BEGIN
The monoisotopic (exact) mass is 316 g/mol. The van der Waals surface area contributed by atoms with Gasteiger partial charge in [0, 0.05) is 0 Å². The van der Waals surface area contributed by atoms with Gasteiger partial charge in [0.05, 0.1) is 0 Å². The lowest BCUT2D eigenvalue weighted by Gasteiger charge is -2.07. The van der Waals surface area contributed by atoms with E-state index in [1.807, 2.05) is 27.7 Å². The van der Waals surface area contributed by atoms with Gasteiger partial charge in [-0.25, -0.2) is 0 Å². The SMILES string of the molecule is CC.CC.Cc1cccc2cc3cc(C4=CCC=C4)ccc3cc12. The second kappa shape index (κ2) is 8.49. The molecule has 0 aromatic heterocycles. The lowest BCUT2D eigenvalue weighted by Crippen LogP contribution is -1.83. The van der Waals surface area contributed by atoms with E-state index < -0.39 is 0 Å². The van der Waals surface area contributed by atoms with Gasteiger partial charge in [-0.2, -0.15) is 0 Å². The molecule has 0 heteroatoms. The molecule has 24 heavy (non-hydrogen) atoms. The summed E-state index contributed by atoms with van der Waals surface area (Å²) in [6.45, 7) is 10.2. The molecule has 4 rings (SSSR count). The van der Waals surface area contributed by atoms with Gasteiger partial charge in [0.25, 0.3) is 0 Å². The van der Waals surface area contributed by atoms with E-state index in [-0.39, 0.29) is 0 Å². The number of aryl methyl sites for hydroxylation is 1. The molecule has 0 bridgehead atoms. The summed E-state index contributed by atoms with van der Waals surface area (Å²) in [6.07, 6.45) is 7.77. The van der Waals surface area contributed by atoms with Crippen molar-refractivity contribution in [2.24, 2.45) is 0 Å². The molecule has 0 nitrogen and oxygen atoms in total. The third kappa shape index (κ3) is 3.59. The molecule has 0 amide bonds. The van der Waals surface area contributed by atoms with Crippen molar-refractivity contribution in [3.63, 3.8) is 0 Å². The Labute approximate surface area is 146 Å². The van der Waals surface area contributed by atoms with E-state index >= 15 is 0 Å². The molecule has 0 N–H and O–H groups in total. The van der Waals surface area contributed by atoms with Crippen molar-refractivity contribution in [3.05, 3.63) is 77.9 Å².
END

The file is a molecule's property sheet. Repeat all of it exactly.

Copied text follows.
The monoisotopic (exact) mass is 316 g/mol. The van der Waals surface area contributed by atoms with Gasteiger partial charge in [0, 0.05) is 0 Å². The van der Waals surface area contributed by atoms with Gasteiger partial charge in [0.05, 0.1) is 0 Å². The lowest BCUT2D eigenvalue weighted by Gasteiger charge is -2.07. The van der Waals surface area contributed by atoms with E-state index in [1.807, 2.05) is 27.7 Å². The van der Waals surface area contributed by atoms with Gasteiger partial charge in [-0.25, -0.2) is 0 Å². The SMILES string of the molecule is CC.CC.Cc1cccc2cc3cc(C4=CCC=C4)ccc3cc12. The second kappa shape index (κ2) is 8.49. The molecule has 0 aromatic heterocycles. The lowest BCUT2D eigenvalue weighted by Crippen LogP contribution is -1.83. The van der Waals surface area contributed by atoms with E-state index < -0.39 is 0 Å². The van der Waals surface area contributed by atoms with Gasteiger partial charge in [-0.2, -0.15) is 0 Å². The molecule has 0 heteroatoms. The molecule has 24 heavy (non-hydrogen) atoms. The summed E-state index contributed by atoms with van der Waals surface area (Å²) in [6.45, 7) is 10.2. The molecule has 4 rings (SSSR count). The van der Waals surface area contributed by atoms with Gasteiger partial charge in [0.25, 0.3) is 0 Å². The van der Waals surface area contributed by atoms with E-state index in [-0.39, 0.29) is 0 Å². The number of aryl methyl sites for hydroxylation is 1. The molecule has 0 bridgehead atoms. The summed E-state index contributed by atoms with van der Waals surface area (Å²) in [6.07, 6.45) is 7.77. The van der Waals surface area contributed by atoms with Crippen molar-refractivity contribution in [2.24, 2.45) is 0 Å². The molecule has 0 nitrogen and oxygen atoms in total. The third kappa shape index (κ3) is 3.59. The molecule has 0 amide bonds. The van der Waals surface area contributed by atoms with Crippen molar-refractivity contribution in [3.63, 3.8) is 0 Å². The Labute approximate surface area is 146 Å². The van der Waals surface area contributed by atoms with E-state index >= 15 is 0 Å². The molecule has 0 N–H and O–H groups in total. The van der Waals surface area contributed by atoms with Crippen molar-refractivity contribution in [3.05, 3.63) is 77.9 Å².